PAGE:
And then something quite odd happened: Beginning as early as the 1670s and lasting for a period no longer than 40 years, some homes of the more prominent citizens featured a revival of projecting overhangs, facade gables, beaded summer beams and other decorative features of a century earlier. In addition to the framed overhang of their grandfathers, they sometimes used a hewn overhang, the projection of which was by necessity smaller, being limited to the width of a solid post resting on a hewn beam. Just a hint of an overhang, known as a facade gable, was often applied to the second floor and attic intersections, performing only a decorative function.

Whipple House Ipswich MA
Whipple House in Ipswich before it was restored and moved to its current location on the South Green.

The jetty and facade gable form is part of what Abbott Lowell Cummings called the distinctively elegant regional school of architecture that flowered in Ipswich in the late 17th century. The Whipple house in Ipswich is a striking example of this throwback to late Elizabethan and Jacobean architecture, which continued only into the early 18th Century in Eastern Massachusetts, but survived for an additional century in Connecticut, the last gasp of the Middle Ages in America. Only about two dozen overhang/facade gable houses remain standing in Essex County, half of which are in Ipswich or in immediately neighboring towns.

Whipple House, Ipswich
1 South Green, the Captain John Whipple house (1677), restored by the Ipswich Historical Society, moved to its present location, owned by the Ipswich Museum. Framed overhang and framed facade gable on east side only.

Sources and further reading:

Additional houses in Essex County with overhangs and facade gables

Ross Tavern, Ipswich MA
The Ross Tavern sat on the southeast corner of the Choate Bridge in Ipswich, and was moved in 1940 to the former Wendel Estate on Jeffreys Neck Road at Strawberry Hill. Framed overhang, framed facade gable.
41 Turkey Shore Road, the Howard – Arthur Wesley Dow House (c.1680-1709)
41 Turkey Shore Road, Ipswich, the Howard – Arthur Wesley Dow house (c.1680-1709).
Low House, Heartbreak Rd., Ipswich
42 Heartbreak Road, Ipswich, the Thomas and John Low house. The first part of this house was built before 1684 by Thomas Low Sr. or by his son John Low. Facade gable only.
Giddings, George House, 1690, 66 Choate St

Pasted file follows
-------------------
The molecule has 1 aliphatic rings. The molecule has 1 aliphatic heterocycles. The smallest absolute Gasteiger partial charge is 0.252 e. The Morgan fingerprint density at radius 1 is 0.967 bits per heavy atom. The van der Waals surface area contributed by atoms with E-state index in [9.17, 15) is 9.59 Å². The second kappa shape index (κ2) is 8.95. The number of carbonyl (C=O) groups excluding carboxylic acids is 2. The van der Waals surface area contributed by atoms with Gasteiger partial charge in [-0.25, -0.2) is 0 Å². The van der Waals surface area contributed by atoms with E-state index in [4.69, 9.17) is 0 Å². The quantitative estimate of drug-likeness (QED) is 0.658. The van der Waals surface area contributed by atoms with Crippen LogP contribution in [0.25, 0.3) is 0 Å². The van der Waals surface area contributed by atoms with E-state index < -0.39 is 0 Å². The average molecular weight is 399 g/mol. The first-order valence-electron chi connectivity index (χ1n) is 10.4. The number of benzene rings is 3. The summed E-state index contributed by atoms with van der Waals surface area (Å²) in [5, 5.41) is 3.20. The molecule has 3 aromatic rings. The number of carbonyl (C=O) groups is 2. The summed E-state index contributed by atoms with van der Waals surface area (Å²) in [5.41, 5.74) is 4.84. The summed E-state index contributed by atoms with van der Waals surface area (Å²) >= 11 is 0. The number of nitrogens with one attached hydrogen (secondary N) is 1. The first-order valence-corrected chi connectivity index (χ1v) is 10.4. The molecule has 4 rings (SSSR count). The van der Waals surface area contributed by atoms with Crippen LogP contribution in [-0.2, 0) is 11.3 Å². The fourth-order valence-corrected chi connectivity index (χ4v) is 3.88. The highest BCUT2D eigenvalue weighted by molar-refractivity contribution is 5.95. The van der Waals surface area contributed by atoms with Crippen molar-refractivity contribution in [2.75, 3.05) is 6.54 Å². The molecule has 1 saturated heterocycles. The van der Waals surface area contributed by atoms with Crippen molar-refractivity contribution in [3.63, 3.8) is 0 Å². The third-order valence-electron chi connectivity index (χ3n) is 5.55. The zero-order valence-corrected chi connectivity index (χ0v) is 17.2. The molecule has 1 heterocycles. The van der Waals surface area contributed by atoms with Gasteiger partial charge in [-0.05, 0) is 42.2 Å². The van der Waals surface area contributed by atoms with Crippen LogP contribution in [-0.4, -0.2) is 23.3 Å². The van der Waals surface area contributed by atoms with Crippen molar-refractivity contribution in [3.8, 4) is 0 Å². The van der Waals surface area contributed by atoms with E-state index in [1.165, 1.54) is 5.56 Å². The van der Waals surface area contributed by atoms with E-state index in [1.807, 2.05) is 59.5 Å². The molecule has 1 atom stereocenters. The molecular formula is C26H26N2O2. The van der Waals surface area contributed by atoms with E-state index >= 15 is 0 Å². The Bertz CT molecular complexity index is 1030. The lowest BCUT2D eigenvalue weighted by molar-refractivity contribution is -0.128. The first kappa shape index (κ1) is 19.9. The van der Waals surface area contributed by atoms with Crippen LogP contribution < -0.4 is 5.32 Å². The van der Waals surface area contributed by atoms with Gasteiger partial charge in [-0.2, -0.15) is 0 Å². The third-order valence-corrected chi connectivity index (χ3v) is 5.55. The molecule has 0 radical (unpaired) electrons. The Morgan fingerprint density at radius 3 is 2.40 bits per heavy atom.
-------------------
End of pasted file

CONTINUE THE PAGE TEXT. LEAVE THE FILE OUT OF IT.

George Giddings house, 66 Choate St, Essex (1690). Plank framing, probably a hewn overhang, with facade gable and saltbox addition.
Giddings, Lt. Samuel House, 1678, 143 John Wise Ave.,
Lt. Samuel Giddings house, 143 John Wise Ave., Essex, MA (1678). Hewn 6″ front overhang, hewn 2″ facade gables.
William Haskell house, Gloucester MA
William Haskell House, 11 Lincoln St, c 1700. While there is a predominance of framed First Period houses in Essex County, this house features plank framing throughout. In 1927 the house was purchased by Boston Sculptor, A.H. Atkins. The building was featured in magazines of the 1920s and 1930s with measured drawings by Frank Chouteau Brown as a well preserved example of First Period architecture. Facade gable is likely hewn.
White – Ellery House, 247 Washington St, Gloucester, (1710)
White – Ellery house, 247 Washington St, Gloucester, MA (1710), built for Gloucester’s first settled minister, the Reverend John White (1677–1760). Framed overhang, probable hewn facade gables.
121 Haverhill St., Rowley MA
Chaplin – Clarke House 121 Haverhill St, Rowley, MA (1671-c.1700) This is Rowley’s oldest dwelling, and the only house standing in Rowley having an overhang and lean-to. The lean-to was added to an existing single-pile hall and parlor two story wood frame structure c. 1700 by Richard Clarke, in whose family it remained until the early 20th century. There is a slight overhang on both the first and second stories at the east end but none in front, nor in the west end which is set into the bank. Slight gable and second floor overhangs on the street end, probably hewn.